by David Cosgrove
Although the jury awarded only $25,000 in compensatory damages for medical negligence and a violation of the Emergency Medical Treatment and Active Labor Act (EMTALA), the Kentucky Court of Appeals upheld a punitive damage award of $1,450,000. The court upheld the award despite the fact that the jury assessed comparative fault of 25% against the Estate’s decedent.
The defendants’, a hospital and various staff members, argued that there was insufficient evidence of gross negligence to support the submission of punitive damages to the jury, and that the punitive damage award was excessive. The Kentucky Court of Appeals rejected both arguments in a decision it handed down last week.
The plaintiff was the Estate of Milford Gray. Gray went to the emergency room two times in less than 24 hours complaining of abdominal pain, constipation, nausea, and vomiting. He was discharged and transported by ambulance to a local hotel about 4 hours after his first arrival. He was indigent.
About 5 hours later, Gray returned to the emergency room after hotel staff called 911. Gray was vomiting blood. Regardless, he was discharged again about 7 hours later. He died later that same day. A duodenal ulcer had ruptured.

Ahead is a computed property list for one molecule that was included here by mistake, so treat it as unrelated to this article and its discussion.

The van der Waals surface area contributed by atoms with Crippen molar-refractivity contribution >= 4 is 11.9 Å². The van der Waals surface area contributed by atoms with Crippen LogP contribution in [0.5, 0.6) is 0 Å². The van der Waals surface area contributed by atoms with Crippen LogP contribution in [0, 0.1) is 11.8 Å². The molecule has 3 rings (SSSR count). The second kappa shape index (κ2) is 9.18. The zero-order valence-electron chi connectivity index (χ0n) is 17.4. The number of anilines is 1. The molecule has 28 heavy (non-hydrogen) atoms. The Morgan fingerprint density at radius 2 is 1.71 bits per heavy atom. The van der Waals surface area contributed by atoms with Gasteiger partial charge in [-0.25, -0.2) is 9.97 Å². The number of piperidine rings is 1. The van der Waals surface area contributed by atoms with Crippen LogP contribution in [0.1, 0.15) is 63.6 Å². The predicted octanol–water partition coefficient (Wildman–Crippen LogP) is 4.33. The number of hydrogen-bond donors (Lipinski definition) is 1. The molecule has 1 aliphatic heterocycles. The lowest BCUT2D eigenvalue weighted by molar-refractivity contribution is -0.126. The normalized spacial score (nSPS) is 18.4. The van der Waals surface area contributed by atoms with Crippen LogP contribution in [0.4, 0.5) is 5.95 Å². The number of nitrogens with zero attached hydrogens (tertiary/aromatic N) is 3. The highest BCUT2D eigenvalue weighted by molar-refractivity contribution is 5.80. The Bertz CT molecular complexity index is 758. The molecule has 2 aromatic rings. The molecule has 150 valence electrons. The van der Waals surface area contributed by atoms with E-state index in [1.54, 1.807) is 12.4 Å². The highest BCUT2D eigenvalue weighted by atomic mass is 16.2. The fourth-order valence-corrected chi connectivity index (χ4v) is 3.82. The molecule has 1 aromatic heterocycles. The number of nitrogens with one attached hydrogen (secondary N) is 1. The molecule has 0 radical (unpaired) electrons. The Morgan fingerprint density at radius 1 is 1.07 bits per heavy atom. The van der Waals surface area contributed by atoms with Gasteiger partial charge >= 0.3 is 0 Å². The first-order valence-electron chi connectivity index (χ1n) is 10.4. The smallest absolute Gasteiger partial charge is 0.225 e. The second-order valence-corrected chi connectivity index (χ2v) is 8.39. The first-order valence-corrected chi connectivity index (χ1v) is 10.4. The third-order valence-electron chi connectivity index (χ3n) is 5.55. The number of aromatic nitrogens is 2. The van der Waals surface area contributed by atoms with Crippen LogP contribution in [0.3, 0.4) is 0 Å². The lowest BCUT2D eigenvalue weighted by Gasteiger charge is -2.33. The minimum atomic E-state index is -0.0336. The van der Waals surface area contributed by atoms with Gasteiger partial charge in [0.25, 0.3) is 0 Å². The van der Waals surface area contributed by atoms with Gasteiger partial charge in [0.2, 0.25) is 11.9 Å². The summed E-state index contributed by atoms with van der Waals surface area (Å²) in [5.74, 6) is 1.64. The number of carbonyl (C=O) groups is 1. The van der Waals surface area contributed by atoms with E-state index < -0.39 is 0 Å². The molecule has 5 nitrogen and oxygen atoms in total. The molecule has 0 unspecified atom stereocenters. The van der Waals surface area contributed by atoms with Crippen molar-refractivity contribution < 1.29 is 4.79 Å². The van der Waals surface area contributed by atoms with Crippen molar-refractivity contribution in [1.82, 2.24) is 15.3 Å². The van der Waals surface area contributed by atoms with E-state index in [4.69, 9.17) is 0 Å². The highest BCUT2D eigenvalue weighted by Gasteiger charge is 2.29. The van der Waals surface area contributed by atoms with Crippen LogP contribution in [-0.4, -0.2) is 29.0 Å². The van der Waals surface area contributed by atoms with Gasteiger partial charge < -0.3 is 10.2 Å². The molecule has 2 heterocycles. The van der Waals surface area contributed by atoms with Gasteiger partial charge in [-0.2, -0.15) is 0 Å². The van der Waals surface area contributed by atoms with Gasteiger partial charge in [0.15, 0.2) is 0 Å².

The Estate prevailed after two trials, two appeals, and the almost fourteen years of litigation1. There are a couple of distinct facts and procedural quirks in this case. First, the hospital staff discharged Gray the second time without stabilizing his condition, presuming him to be malingering. Indeed, they even threatened to call the police if family members returned him for a third time. Beyond demonstrating a reckless disregard for Gray’s life, the hospital violated EMTALA2. And here is the kicker—the hospital did not conduct any investigation or review of the incident. And they obviously did not settle the case. This leads me to inquire: who the heck was calling the shots for this hospital?!
Here is the procedural quirk: After the first trial, the Court of Appeals upheld the trial court’s ruling that a punitive damage award of $1,500,000 was excessive. Although it noted that the issue presented “the most difficult issue presented” in the second appeal, it upheld the punitive award of $1,450,000—despite the fact that the award was almost 60 times the compensatory damage award3.
The Cosgrove Law Group is currently working with another law firm in a case against a hospital and its staff for gross negligence. The case is set to go to trial next summer, and I really hope it doesn’t take 13 years for the court system to force the defendants to accept an appropriate degree of responsibility.
1Good grief! I at times bemoan the fact that I have a couple of cases that are in their 6th year of litigation!
2The EMTALA imposes screening and stabilization requirements upon certain federally funded hospitals.
3The court noted that there is no bright-line ratio to determine reasonableness and the ratio is only one of several facts to be considered.